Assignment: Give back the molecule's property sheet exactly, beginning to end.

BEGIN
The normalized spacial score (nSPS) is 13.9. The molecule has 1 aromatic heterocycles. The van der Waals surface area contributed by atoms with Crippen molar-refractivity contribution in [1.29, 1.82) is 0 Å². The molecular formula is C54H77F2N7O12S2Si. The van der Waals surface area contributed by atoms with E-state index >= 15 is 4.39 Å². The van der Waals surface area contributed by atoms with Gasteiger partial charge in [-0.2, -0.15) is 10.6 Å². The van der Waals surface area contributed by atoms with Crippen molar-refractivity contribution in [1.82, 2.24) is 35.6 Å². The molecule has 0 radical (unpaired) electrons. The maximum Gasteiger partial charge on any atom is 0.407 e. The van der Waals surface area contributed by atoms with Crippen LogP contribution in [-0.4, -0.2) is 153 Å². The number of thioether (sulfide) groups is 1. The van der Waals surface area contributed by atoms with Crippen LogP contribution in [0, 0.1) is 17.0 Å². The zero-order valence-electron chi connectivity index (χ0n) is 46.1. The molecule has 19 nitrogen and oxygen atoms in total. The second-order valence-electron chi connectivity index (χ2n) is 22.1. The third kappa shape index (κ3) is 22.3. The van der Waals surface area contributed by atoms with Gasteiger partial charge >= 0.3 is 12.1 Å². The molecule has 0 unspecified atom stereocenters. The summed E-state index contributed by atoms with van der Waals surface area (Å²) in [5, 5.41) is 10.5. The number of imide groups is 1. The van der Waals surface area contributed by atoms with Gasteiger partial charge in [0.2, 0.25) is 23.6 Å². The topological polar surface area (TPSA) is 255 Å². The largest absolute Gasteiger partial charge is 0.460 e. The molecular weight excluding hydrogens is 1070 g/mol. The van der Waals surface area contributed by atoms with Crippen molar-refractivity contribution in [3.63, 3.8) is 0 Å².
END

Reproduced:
The normalized spacial score (nSPS) is 13.9. The molecule has 1 aromatic heterocycles. The van der Waals surface area contributed by atoms with Crippen molar-refractivity contribution in [1.29, 1.82) is 0 Å². The molecular formula is C54H77F2N7O12S2Si. The van der Waals surface area contributed by atoms with E-state index >= 15 is 4.39 Å². The van der Waals surface area contributed by atoms with Gasteiger partial charge in [-0.2, -0.15) is 10.6 Å². The van der Waals surface area contributed by atoms with Crippen molar-refractivity contribution in [1.82, 2.24) is 35.6 Å². The molecule has 0 radical (unpaired) electrons. The maximum Gasteiger partial charge on any atom is 0.407 e. The van der Waals surface area contributed by atoms with Crippen LogP contribution in [-0.4, -0.2) is 153 Å². The number of thioether (sulfide) groups is 1. The van der Waals surface area contributed by atoms with Crippen LogP contribution in [0, 0.1) is 17.0 Å². The zero-order valence-electron chi connectivity index (χ0n) is 46.1. The molecule has 19 nitrogen and oxygen atoms in total. The second-order valence-electron chi connectivity index (χ2n) is 22.1. The third kappa shape index (κ3) is 22.3. The van der Waals surface area contributed by atoms with Gasteiger partial charge >= 0.3 is 12.1 Å². The molecule has 0 unspecified atom stereocenters. The summed E-state index contributed by atoms with van der Waals surface area (Å²) in [5, 5.41) is 10.5. The number of imide groups is 1. The van der Waals surface area contributed by atoms with Gasteiger partial charge in [0.2, 0.25) is 23.6 Å². The topological polar surface area (TPSA) is 255 Å². The largest absolute Gasteiger partial charge is 0.460 e. The molecular weight excluding hydrogens is 1070 g/mol. The van der Waals surface area contributed by atoms with Crippen molar-refractivity contribution in [3.63, 3.8) is 0 Å².